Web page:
What are you working on now?

IVP Academic has asked me to submit a proposal for a book based on my dissertation about first-century Ephesus and Artemis, their primary goddess. She was a goddess of midwifery, and we read about her influence on that city in the Book of Acts. After the apostle Paul left Ephesus, he left his protégé Timothy there to correct some false doctrine. I have a hunch her cult affected phrases Paul wrote to Timothy (see 1 and 2 Timothy) that have confounded scholars for years—phrases about women keeping silent in church and about being saved through childbearing. If only I had a deadline for sending that proposal, I could get it done faster….


Link to book:

Social media links:

Twitter: @sandraglahn

Facebook: /aspire2





The Luck o’ the Irish!

In honor of St. Patrick’s Day and because it’s the 3rd birthday of my debut novel, The Fabric of Hope: An Irish Family Legacy, I thought you might enjoy knowing a little more about my personal story and why I wrote this book. Those who’ve read it are often surprised that it’s my story.

The Fabric of Hope: An Irish Family Legacy is based on my family story—my great great grandmother, Margaret, and loosely based on my personal story as well. It’s a parallel story line so you who enjoy historical fiction and you who enjoy contemporary fiction will enjoy this novel. And for anyone who is Irish or wish they were, well, this story is Irish through and through.

My family certainly brought their Irish heritage with them, and over a hundred years later, I got a healthy dose of it, whether from the Hawkins, O’Neill, or Graham side. For my family, St. Patrick’s Day was the most important holiday of the year, complete with lots of Irish music and corned beef and cabbage (which I didn’t appreciate at the time). Green walls. Green furniture. Green dishes. Yup, we had them all.

Moreover, we went to St. Patrick’s Church and St. Patrick’s School (K-8). We watched the New York City St. Patrick’s Day parade, and the grownups drank green beer (yuk!). We made shamrock-shaped sugar cookies tinted green, and we wore everything green (including our school uniforms all year long). I learned a strong work ethic and my Irishness became a part of me.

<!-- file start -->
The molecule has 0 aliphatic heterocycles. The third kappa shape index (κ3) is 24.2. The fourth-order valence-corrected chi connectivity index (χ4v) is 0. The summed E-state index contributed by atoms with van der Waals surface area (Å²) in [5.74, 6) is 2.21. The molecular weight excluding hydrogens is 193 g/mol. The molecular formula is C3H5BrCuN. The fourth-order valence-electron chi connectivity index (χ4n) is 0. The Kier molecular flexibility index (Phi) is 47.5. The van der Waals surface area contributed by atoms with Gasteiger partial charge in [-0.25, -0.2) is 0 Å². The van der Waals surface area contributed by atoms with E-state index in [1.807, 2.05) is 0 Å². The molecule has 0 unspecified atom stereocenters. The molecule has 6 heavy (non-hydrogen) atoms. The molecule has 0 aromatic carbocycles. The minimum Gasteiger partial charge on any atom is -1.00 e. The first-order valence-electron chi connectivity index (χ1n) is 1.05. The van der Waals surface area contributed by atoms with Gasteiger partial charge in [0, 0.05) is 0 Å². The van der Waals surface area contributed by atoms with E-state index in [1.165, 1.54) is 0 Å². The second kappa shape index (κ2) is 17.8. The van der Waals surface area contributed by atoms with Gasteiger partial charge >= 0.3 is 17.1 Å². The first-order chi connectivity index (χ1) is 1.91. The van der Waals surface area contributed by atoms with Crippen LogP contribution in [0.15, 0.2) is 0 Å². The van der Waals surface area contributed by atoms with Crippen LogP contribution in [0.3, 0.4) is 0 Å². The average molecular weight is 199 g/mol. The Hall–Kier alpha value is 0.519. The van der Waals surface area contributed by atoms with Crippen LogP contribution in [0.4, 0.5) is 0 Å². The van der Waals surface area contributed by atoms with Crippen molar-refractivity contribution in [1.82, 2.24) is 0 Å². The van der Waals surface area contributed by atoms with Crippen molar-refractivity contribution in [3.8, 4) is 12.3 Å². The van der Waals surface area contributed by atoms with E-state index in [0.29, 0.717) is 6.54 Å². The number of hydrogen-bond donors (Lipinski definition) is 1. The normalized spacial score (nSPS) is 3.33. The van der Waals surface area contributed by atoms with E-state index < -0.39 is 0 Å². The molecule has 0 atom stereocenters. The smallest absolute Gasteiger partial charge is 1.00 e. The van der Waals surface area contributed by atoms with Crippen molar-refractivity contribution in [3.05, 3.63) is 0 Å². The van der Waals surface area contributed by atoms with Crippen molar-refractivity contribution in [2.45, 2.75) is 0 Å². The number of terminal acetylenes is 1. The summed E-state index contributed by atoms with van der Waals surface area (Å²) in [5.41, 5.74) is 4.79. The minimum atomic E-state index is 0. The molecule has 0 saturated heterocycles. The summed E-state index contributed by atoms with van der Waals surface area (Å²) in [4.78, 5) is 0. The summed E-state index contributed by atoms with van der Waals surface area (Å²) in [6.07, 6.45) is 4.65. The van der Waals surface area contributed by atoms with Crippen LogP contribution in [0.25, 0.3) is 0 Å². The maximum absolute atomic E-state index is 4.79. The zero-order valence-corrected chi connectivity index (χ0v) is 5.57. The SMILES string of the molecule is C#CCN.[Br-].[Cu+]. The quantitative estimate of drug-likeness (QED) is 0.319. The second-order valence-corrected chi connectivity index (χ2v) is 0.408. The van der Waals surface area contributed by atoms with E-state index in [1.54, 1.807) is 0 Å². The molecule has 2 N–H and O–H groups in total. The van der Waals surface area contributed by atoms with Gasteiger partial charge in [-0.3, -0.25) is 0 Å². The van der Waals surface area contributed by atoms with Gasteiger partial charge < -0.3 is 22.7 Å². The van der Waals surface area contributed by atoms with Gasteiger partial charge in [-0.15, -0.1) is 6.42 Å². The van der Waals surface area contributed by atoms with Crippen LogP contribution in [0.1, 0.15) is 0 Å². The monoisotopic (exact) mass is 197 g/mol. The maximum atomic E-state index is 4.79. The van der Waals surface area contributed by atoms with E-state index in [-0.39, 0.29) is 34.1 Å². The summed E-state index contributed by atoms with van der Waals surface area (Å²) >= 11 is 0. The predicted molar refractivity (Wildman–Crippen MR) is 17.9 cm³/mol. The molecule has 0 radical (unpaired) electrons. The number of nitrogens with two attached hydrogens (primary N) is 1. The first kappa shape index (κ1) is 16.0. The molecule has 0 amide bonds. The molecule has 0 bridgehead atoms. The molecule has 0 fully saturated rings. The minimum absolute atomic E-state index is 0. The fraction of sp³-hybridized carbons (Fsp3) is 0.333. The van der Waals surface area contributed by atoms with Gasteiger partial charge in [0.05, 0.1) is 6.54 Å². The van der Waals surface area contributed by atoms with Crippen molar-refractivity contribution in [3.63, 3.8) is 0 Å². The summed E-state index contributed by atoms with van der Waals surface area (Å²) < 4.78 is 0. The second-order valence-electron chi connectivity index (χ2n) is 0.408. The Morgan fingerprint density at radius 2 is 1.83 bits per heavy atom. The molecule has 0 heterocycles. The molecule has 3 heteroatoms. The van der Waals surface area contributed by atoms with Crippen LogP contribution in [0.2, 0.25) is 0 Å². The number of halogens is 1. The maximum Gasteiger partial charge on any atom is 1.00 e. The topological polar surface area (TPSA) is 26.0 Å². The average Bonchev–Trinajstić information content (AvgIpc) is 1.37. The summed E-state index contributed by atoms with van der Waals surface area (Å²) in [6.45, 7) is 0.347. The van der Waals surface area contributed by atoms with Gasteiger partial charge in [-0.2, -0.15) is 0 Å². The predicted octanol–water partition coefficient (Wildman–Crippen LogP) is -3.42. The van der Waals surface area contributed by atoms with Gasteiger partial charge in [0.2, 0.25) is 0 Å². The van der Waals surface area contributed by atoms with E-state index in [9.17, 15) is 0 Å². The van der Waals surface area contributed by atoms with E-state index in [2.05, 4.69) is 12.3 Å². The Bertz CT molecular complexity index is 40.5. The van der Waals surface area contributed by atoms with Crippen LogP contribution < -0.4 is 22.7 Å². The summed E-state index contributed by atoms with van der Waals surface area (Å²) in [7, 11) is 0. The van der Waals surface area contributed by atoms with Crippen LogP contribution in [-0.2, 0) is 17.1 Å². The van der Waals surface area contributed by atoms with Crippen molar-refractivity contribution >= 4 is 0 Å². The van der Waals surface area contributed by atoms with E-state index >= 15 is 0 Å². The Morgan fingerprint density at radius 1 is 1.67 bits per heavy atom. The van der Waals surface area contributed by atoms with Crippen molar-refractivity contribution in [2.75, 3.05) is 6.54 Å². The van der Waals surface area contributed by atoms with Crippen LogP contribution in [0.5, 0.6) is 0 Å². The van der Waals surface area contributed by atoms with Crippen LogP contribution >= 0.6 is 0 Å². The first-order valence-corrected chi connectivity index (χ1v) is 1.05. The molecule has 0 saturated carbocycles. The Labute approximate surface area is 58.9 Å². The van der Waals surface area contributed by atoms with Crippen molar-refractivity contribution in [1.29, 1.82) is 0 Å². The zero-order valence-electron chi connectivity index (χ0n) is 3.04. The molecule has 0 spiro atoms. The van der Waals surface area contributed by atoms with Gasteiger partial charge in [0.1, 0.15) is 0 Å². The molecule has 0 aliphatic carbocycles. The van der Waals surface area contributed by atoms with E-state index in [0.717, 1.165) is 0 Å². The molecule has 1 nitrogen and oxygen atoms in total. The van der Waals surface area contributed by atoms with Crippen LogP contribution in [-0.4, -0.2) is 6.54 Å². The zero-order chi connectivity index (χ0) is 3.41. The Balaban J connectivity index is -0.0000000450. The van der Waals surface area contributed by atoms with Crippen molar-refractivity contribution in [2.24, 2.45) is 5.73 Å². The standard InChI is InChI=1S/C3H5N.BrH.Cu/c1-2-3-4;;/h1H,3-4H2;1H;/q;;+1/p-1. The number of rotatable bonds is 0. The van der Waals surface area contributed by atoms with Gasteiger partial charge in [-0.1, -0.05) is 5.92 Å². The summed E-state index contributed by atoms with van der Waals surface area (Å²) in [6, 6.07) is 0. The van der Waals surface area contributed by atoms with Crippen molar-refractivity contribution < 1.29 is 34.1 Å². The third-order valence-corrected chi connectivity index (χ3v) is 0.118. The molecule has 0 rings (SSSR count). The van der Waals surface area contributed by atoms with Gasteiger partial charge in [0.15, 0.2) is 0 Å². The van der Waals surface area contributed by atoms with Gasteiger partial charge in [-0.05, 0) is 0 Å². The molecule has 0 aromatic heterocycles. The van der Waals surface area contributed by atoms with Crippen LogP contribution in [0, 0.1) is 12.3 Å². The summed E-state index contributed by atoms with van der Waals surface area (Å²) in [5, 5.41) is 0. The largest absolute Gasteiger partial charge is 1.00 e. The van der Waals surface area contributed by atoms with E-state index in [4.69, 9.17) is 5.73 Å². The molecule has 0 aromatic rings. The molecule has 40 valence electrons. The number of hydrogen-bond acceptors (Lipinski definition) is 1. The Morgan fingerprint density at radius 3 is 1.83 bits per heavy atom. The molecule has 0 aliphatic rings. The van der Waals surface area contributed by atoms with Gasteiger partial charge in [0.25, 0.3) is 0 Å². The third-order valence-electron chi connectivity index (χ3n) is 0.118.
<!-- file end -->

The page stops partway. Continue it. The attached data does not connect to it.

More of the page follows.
In my novel, the historical family are Margaret and James Hawkins, poor farmers who have six children from ages nine months to thirteen years. They emigrate from Northern Ireland to Canada after the Irish Potato Famine of the late-1840s. Can you imagine immigrating on a famine ship with six young children? It was terrifying to say the least. And how did they feel leaving Ireland and moving to the New World? When Irish immigrants came to the U.S. and Canada, they weren’t looking for a handout. They were looking for hope and a future for them and their children, a topic I cover in depth in my story.

The contemporary character, Maggie, has struggles quite similar to my past. She’s a single mother who has lots of challenges, especially when her only daughter nearly dies in Africa. Maggie struggles to survive and heal from the hurts of her past. And she learns to trust God with everything. Yes, The Fabric of Hope is two stories of my personal journey in one novel.

Whether you have an Irish heritage or not, you do have a heritage—traditions, beliefs, and achievements that are a part of your history. Your heritage has laid a foundation for you, whether you are conscious of it or not. Exploring that heritage will enrich your life, if you take the time to do so. It sure did for me.

So Happy St. Patrick’s Day to all of you, Irish or not. If you haven’t had the chance to check out, here’s the link:

I think you’ll be blessed.